Add a shed dormer or a gable dormer to your log home and gain more headspace for your rooms upstairs. Despite the heavy timber roof systems, log home dormers are a realistic option for the experienced log home builder. Log home dormers are also a way to add light and ventilation.
Because many log homes use a “built-up” roof system, it helps to know what you need to remove to get to the roof framing timbers. After the shingles come off, you will generally find: plywood, insulation (rigid or fiberglass) and roof decking, which can be either 1×8 or 2×6. There may also be 2x material used to create space between the insulation and plywood in order to ventilate the roof.
Once you get down to the timber rafters, they can be detached from the eave wall and the ridge using a reciprocating saw to cut the timber fasteners. If removal is done with care, these timbers can be reused as primary framing for the dormer roof.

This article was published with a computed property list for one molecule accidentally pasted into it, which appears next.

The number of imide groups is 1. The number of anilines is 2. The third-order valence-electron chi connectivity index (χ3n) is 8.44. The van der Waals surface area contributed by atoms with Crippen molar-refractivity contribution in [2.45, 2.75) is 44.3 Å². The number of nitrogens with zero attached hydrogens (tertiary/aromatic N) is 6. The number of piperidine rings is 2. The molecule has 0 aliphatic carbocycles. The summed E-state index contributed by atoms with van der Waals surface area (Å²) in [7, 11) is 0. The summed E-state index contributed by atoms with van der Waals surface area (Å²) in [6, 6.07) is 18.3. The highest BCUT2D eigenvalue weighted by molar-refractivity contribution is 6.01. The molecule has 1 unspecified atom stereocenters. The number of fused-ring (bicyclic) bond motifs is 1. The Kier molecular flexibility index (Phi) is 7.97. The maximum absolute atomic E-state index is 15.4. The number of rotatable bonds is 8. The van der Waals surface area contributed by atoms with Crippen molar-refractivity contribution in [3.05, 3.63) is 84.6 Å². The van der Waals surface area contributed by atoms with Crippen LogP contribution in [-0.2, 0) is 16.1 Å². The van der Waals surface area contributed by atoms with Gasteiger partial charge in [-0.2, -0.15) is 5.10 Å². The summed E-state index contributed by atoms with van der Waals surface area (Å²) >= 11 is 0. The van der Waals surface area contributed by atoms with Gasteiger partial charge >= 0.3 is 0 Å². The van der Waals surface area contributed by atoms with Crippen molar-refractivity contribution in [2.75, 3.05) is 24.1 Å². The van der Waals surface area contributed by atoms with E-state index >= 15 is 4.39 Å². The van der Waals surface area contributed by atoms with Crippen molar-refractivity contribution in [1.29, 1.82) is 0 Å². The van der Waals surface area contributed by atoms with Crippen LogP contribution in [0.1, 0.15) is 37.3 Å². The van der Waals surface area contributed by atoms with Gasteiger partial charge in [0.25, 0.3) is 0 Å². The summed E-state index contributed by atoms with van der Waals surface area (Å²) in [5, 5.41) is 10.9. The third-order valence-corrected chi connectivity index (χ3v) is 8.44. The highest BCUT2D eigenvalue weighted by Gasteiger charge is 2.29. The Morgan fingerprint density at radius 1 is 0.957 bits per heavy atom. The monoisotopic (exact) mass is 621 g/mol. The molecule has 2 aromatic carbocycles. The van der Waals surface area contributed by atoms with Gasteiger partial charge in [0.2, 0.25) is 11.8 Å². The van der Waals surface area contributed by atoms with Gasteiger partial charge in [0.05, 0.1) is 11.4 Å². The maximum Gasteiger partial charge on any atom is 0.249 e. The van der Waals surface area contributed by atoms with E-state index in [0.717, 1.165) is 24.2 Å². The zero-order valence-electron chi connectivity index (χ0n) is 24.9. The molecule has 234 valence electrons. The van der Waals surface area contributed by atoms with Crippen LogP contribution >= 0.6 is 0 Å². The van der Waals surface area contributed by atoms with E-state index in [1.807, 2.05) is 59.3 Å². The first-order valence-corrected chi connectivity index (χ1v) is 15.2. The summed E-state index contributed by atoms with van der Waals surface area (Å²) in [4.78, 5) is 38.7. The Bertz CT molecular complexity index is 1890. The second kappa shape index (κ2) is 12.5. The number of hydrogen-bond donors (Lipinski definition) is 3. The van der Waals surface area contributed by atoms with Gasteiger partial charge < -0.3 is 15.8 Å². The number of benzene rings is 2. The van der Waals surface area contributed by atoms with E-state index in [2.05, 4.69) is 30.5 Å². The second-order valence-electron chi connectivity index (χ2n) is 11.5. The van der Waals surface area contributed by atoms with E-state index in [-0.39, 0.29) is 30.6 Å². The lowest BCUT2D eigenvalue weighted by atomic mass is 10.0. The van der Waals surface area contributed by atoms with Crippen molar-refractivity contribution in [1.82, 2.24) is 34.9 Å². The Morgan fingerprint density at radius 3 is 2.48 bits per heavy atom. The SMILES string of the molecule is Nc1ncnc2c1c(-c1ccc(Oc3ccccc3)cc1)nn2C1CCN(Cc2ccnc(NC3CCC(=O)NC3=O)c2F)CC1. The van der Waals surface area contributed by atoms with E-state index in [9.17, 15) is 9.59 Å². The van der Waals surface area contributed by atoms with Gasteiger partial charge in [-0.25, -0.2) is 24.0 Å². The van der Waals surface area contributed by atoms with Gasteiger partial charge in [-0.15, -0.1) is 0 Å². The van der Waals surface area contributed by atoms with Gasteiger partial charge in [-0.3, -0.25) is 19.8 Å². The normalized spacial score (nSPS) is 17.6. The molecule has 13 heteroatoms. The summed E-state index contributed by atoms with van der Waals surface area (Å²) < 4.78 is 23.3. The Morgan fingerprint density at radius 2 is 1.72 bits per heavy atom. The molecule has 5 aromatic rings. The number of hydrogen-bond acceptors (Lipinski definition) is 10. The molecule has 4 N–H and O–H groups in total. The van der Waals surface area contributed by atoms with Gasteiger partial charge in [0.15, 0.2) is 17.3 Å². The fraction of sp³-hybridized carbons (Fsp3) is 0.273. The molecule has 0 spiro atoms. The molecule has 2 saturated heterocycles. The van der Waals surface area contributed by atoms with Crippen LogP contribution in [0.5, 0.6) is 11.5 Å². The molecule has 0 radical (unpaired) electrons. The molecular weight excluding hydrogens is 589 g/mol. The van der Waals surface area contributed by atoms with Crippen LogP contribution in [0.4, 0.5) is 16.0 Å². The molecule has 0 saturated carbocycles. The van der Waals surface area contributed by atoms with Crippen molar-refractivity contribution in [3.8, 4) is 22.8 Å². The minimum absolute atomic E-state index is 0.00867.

When framing the dormer wall, always keep in mind how the exterior and interior finishing material will align with the log wall below. My preference is locate the dormer wall so that your exterior finish will blend with the exterior wall of the house. Then adjust the interior trim as needed to create the best look.
Because shed dormer rafters are shorter than main house rafters, you may be able to reuse this material when framing the dormer roof. And since the roof pitch will be different, expect to remake the cuts at the ridge and eave walls.
Once the dormer wall is constructed and roof timbers are installed reapply the built-up roof as it was originally taken apart. If the original roof used fiberglass insulation, switching to rigid foam will give you a higher insulating value within the same built-up space.
Because of the amount of labor involved, log home dormers are not inexpensive. Any time you take apart something as extensive as your roof, costs add up quickly. However, when compared to building a complete room addition, the overall cost of adding a dormer to your log home is usually far less.